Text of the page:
In Part I, Graham picked up a scent of obsessions in rock music and got on the trail… It started with words, but he stumbled over something bigger.
He really should pay more attention to where he’s going.
I didn’t know where I was going, at the time.
Well, there you are then.
If you’re quite finished…
Heh! It’s your train of thought!
See what I did there?
A question for our readers: Which came first – “travelling by train” as a theme in popular music, or actually travelling by train? Surprise! The earliest noted, “Carrollton March,” dates back to 1828 – even before there were any public trains in the USA. Trains quickly become a major theme in popular musical culture – Wikipedia lists over 1,000 songs about or featuring trains. There seems to be something about the universality of the experience of travel – and of the particular rhythmic, squeaking, squealing quality of train travel in particular – that lends itself to story-telling, and even to deeper, more poignant meanings – the train as metaphor.
The idea of the journey lends itself to notions of departure and loss – (“Last Train To Clarksville,” the Monkees’ …
well - strictly speaking Tommy Boyce and Bobby Hart’s ’Last Train To Clarksville - but I suppose that’s another thing? altogether?
… Vietnam War protest song, about a boy leaving for the war who may never return)
and of returning and regaining – “Chattanooga Choo Choo”, Glenn Miller and the Andrews Sisters.
Sorry - Mack Gorden and Harry Warren
The train is associated with heroism and hardship – (the original recording of Leadbelly’s “Rock Island Line,” taken from a prison farm in Arkansas, in 1934)
OK - I’ll go with that … ‘original recording’ …suffice to say I don’t intend to go entry by entry - but - we should not forget the writers. Nothing wrong in celebrating the performers, but writers need credita aswell
.. bitter struggles (Joe Hill’s “Casey Jones – Union Scab”)
– pathos and drama (“The Hobo’s Last Ride” – trad sung by Hank Snow.
and “Ghost Trains” also by Hank Snow, which may sound familiar…)
– disaster (“The Wreck Of ’97”, here by Boxcar Willie)
and almost-unspeakable tragedy, as in Tom Paxton’s quiet Holocaust remembrance, “Train To Auschwitz” …
(not forgetting Ofra Haza’s “Trains Of No Return” on the same topic).
But the same notion of journeying and movement can also speak to immense personal redemption, as in Tom Waits’ “Down There By The Train”.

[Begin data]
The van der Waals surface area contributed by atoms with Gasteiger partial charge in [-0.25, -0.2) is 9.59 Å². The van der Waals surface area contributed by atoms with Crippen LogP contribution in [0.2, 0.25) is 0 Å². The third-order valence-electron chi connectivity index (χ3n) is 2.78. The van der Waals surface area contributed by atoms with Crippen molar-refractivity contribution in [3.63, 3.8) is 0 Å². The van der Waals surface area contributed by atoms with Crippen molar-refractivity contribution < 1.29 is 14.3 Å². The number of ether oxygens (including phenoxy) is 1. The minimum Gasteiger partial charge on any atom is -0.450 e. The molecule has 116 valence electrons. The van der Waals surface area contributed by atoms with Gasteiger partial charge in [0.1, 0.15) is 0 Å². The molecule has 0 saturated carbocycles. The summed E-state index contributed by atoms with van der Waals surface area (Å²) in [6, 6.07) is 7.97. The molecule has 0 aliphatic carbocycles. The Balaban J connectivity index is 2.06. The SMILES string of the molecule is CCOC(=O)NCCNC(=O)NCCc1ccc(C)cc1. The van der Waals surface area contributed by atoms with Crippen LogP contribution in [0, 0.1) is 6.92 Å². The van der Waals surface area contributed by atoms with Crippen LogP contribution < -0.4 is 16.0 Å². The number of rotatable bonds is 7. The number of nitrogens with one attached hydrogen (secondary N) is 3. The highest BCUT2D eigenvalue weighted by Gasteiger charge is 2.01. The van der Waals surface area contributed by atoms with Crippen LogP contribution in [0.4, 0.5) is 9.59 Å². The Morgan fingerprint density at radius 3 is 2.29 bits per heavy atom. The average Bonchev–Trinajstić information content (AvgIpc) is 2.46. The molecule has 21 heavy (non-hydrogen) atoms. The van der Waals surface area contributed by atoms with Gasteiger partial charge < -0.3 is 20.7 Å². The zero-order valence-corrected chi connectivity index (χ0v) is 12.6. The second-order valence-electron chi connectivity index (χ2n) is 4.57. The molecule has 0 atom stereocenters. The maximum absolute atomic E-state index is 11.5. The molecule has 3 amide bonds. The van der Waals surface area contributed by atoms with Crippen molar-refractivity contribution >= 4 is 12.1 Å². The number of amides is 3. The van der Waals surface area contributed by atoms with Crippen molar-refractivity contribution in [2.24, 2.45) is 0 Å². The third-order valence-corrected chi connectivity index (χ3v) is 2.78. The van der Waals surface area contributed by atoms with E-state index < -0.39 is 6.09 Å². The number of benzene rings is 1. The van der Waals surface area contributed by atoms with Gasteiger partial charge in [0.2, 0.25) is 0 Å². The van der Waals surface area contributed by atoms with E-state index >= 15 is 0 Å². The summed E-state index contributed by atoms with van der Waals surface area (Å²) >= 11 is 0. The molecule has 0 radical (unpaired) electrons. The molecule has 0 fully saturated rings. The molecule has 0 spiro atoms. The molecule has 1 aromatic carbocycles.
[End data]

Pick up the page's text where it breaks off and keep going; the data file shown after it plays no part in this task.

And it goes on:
Perhaps all the above is why musical artists of all ages and (almost) all genres have taken on the theme.
Big Bill Broonzy’s “South Bound Train” is an early one …
In jazz, there’s Coltrane’s “Blue Train”
… and Duke Ellington’s “Take The A Train.”
In the Country genre, Travis Tritt (with Charlie Daniels), “South Bound Train.”
In the 60s, Vashti Bunyan’s “Train Song.”
Later still, Billy Bragg’s “Train Train”
and Kraftwerk’s “Trans Europe Express.”
and even later, The Notting Hillbillies (Mark Knopfler) – “Railroad Worksong.”
There’s even one from Japanese punk band The Blue Hearts – “Train-Train.”
Most recently, there’s the strange and uncredited “Trains – The Rap Song” – one of the very few examples in rap.
Hard to find a rap song about trains. Searching on Trains and Rap does not bring up what you might expect… That might be a commentary in itself, as the old triad of “Trains And Boats And Planes” shrinks in the common experience to just one.
Maybe one of the greatest contributions to popular music is, strangely, not on the list. But we surely could not forget the granddaddy of rock, Chuck Berry’s “Johnny B Goode”, which attributed the rock beat to the rhythm of the train (here live in 1958) and launched rock and roll out of its country origins …
despite the damage done by the likes of the (also-unlisted) Lord Rockingham’s XI’s “Blue Train” (featuring the now almost-forgotten female rock keyboardist Cherry Wainer.)
Which is all sufficient to derail this Chap’s train of thought. Perhaps it’s just as well.
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